Speeches & Floor Statements

Floor Speech: Borrower Defense Rule

Posted on March 10, 2020

If your car is a lemon, you don’t sue the bank – you sue the dealer.

A college can be a lemon just like a car can be.

A college could promise a potential student a job or tell them that 50 percent of their students scored perfectly on the SATs.

A potential student might use that information to take out student loans and enroll in that college – and then if that information turns out to be false, the student may be stuck with students loans they can’t afford to repay.  

But unlike a car, if your college is a lemon, you do sue the bank – which is really the taxpayer.

Today, Democrats are forcing the Senate to vote on a Congressional Review Act that, if passed, would overturn the Trump Administration’s Borrower Defense rule.

This process allows a borrower of a federal student loan to have their loan forgiven if their institution misled them and that misrepresentation led to financial harm.

First, if your college closes, your loans are forgiven.

There are about 6000 colleges and universities and 783 closed in 2018.

For example, when Corinthian College closed, many students transferred to another college.

If they didn’t transfer, their loans were forgiven.

But if your college isn’t closing but does defraud or mislead you, then you can file a claim to have your loans forgiven by the Department of Education.

There are 42 million Americans with an outstanding federal student loan.

In 2018, there were about 106,000 borrower defense claims filed.  

In November 2016, the Obama Administration issued a rule that required a borrower to demonstrate only that they had been misled – not that they had been financially harmed.

The Trump Administration’s rule fixes that overly broad regulation, while still protecting borrowers and the taxpayer.

Here is the difference:

Under the Obama Administration, if one student filed a claim and proved that they had been defrauded, all the other students in that program had to was attest that they had been misled in a similar way before having their loans forgiven as well.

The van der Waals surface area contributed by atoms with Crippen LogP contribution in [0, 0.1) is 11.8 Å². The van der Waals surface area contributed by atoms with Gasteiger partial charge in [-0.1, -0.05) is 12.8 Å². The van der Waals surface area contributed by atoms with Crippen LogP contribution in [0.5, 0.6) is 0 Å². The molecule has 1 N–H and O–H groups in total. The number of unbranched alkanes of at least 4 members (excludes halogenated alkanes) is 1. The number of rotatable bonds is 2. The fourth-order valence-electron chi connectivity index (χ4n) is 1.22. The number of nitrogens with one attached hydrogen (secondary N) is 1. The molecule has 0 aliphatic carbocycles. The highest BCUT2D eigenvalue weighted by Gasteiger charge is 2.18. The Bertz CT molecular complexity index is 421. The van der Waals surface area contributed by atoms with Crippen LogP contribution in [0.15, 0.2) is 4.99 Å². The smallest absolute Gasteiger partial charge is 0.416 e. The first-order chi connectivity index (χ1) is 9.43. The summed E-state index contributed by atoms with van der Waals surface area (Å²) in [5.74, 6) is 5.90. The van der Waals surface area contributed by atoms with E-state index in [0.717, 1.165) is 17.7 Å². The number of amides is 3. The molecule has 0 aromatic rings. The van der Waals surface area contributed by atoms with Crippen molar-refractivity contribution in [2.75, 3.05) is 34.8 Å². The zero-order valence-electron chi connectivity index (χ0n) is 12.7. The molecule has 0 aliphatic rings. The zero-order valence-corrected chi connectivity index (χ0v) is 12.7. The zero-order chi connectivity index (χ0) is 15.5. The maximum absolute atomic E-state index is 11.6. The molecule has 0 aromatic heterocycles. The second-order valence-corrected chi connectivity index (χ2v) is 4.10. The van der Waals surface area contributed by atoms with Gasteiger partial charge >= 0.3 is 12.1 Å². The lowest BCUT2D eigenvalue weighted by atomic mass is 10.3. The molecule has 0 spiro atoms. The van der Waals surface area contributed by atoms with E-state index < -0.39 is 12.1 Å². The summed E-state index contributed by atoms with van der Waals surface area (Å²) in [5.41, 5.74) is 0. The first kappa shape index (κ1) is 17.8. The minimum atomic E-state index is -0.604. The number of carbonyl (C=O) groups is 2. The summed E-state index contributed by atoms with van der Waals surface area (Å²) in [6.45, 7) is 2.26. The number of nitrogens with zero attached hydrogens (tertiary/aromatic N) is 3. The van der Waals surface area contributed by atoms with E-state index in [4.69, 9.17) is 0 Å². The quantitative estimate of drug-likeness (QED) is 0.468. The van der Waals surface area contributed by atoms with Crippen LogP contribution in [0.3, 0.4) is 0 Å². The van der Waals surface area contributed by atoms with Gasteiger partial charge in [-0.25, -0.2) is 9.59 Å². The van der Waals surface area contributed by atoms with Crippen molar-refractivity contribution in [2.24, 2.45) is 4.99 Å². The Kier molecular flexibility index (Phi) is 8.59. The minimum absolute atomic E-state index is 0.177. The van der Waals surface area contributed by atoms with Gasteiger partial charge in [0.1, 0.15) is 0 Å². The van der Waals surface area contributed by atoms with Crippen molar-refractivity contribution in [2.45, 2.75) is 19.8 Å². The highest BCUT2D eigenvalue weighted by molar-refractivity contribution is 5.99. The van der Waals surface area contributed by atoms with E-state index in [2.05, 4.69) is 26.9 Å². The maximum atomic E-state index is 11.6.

It was unnecessary for the first student or subsequent students to prove that they had been financially harmed by that misrepresentation.  

What this meant is that, if you went to a school that had misled students, your loan could be forgiven – even if you had a job making $85,000 a year.

Under the Trump Administration, each student needs to file a claim, prove that they were defrauded, and that they were financially harmed.

Secretary DeVos’ Borrower Defense rule restores the original intent of the law – that a borrower must be misled and harmed.

The new rule establishes a fair and clear process for what a borrower must demonstrate:

First, that the school misled them;

Second, that they relied on that information to enroll in school; and

Third, that they were financially harmed.

The new rule gives the borrower ample time to submit a claim and ensures the Department is basing their judgement on all available information.

The DeVos rule also protects the taxpayers who spend roughly $100 billion a year on federal student loans.

It continues to allow the Secretary to recoup funds from an institution who has defrauded or misled borrowers.

It encourages the borrower and the institution to resolve issues directly – rather than involving the federal government.

And the new rule allows the Department to evaluate the level of harm to each individual borrower filing a claim and forgives the appropriate amount.

For example, if you were told you’d make $45,000 a year when you graduated but were only making $40,000, the Department could decide to forgive part of your loans.

The Obama Administration’s rule went too far and allowed borrowers to have their loans forgiven whether or not they had actually suffered financial harm.

Secretary DeVos’ new borrower defense rule restores the original intent of the law that a borrower must be misled and harmed.

I encourage senators to vote against today’s Congressional Review Act.